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Thursday, August 24, 2017

GIS Education Weekly: Changes in National Geographic's Alliance Network

The Future of the National Geographic Alliance Network 


From what I understand, the National Geographic Society held a meeting at the NCGE conference earlier this month to discuss changes in the Alliance program. Lara Bryant, the New Hampshire Alliance Coordinator, explained the changes in the organization's newsletter.
Now, National Geographic is re-affirming their commitment to geography education... through a highly interactive and integrated community that includes educators, explorers, storytellers, and photographers. 
National Geographic is moving toward a model that will provide full-time National Geographic staff in each of six regions across the country.

The regional model is designed to provide more funding directly to educators, facilitating more professional development, projects and programs to improve geography education.
 Funding is changing.
The New Hampshire Geographic Alliance will not receive any funding from the National Geographic Education Foundation after 2018. However, there are new education grants and fellowships that teachers and scholars can individually apply for. State Alliances will no longer have host agreements between institutes of higher education and National Geographic. Alliance Coordinators will no longer be an official position.
Bryant also offered these ways to continue to engage with National Geographic:
  • Become Nat Geo Certified 
  • Become a member of the Nat Geo online community (2018) by clicking here (if you haven’t joined the community already via earlier communications.) 
  • Attend a state education hub meeting (all states in 2018) 
  • Attend a regional hub meeting (six in 2018) 
  • Attend a Geo-Inquiry professional development opportunity (2018) 

Calls for Papers

Press release: Call for Abstracts: 2018 State and Future of GEOINT Report - "This year, for the first time, USGIF is also reaching out beyond the in-person exchanges and announcing a virtual State and Future of GEOINT Call for Abstracts for those who cannot attend in-person but would still like to write for the report." Groups of three authors, from different institutions, put together each article. Submissions are due Sept 8.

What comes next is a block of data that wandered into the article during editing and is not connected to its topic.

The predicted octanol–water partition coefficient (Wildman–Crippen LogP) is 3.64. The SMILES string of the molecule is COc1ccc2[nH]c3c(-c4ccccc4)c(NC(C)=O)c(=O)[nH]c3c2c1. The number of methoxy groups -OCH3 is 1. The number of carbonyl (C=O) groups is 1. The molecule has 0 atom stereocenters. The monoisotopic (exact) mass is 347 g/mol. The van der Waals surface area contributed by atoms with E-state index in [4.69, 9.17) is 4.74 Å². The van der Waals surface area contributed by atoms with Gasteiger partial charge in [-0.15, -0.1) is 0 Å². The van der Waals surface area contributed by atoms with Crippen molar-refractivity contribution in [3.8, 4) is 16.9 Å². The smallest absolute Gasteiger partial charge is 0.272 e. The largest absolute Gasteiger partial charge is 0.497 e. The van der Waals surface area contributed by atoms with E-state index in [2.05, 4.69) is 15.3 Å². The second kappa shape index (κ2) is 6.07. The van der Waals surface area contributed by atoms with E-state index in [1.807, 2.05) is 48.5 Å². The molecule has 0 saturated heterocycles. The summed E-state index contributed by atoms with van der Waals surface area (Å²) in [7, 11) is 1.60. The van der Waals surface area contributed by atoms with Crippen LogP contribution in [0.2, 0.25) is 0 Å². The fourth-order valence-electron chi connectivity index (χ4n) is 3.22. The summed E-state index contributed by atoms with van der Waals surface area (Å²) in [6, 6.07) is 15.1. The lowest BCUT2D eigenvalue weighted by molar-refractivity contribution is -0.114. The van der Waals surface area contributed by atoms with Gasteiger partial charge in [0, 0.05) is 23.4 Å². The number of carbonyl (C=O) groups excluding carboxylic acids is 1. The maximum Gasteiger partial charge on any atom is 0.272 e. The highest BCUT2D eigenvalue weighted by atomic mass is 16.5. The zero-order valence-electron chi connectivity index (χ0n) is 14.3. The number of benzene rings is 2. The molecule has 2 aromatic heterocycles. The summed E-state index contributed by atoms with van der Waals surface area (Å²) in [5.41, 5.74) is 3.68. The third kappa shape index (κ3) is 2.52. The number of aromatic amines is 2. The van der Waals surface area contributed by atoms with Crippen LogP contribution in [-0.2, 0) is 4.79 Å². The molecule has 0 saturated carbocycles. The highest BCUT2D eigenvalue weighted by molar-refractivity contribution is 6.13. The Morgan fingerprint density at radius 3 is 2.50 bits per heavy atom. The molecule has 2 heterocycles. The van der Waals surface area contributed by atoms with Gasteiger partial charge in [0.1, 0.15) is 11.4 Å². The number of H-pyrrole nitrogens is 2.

Articles and Resources

The Atlantic: The Value of Bringing Drones to the Classroom - "The Kentucky Valley Educational Cooperative, a nonprofit that helps 21 school districts in southeastern Kentucky improve their education systems." The focus seems to be on career prep rather than enhanced learning of other subjects. That said, things are different in New Jersey: "Some New Jersey educators have worked drones into lessons about longitude and latitude..."

PLOS One: The world’s user-generated road map is more than 80% complete - That would be OpenStreetMap.

Keweenaw Report: GRACE Interns Research Community Issues - High schoolers from the Michigan program did GIS research in their towns. There's a bit more on their work from my colleague Charlie Fitzpatrick at the Esri Education Blog.

Tib AV (University in Hanover, Germany) Portal: FOSS4G Videos - This is a searchable archive of about 650 videos from 2014, 2015 and 2016. The videos are under various open licenses.

Certification

YouTube: QGIS Certification Overview - There's a 17 minute overview of plans for a QGIS certification program. Tim Sutton does the show and tell. Basically, organizations become certifiers, and certify their students. Via @timlinux.

Programs and Degrees

The University of Georgia's department of geography is participating in the university's "Double Dawgs" program. Students can earn a BS and MS in geography in five years or fewer.

New Maps Plus (University of Kentucky) announced a new course offering: MAP 675: Collaborative Geovisualization.

For Students

UAV Coach, "a leading information and training source for drone professionals and enthusiasts worldwide" offers a scholarship for high school students (16+) for its online test prep course to help drone pilots pass the FAA’s Part 107 exam. The scholarships are reviewed on a rolling basis, with no limit on how many will be given. But students might want to act fast, the first 100 applicants will also have their FAA test fee ($150) covered by the scholarship.

For Women

As Women in GIS (WiGIS) moves to become a nonprofit organization, it is seeking feedback, via a survey, from women who are either working in GIS or seeking to start a career in GIS. Among the proposed benefits explored in the survey are mentoring, scholarships, and networking.

Privacy, Ethics and Data

Fox Business: Texas schools create high-tech ID badges to track students on buses - New “Smart Tag” badges use RFID to make sure students get on the correct bus and get off at the correct stop. This doesn't sound quite right: "Additionally, badges will have a GPS to monitor traffic and route times so students never miss the bus."

Future of Privacy Forum: Location Controls in iOS 11 Highlight the Role of Platforms - This look at location privacy features in the new operating highlights some key questions developers and users need to ask.

The Guardian: Home Office used charity data map to deport rough sleepers  - "Emails show that deal with Greater London Authority helped it target homeless EU nationals for removal." This sounds like a case study in data gathering and use that could be valuable in exploring legal and ethical issues in GIS. Via @re_sieber.

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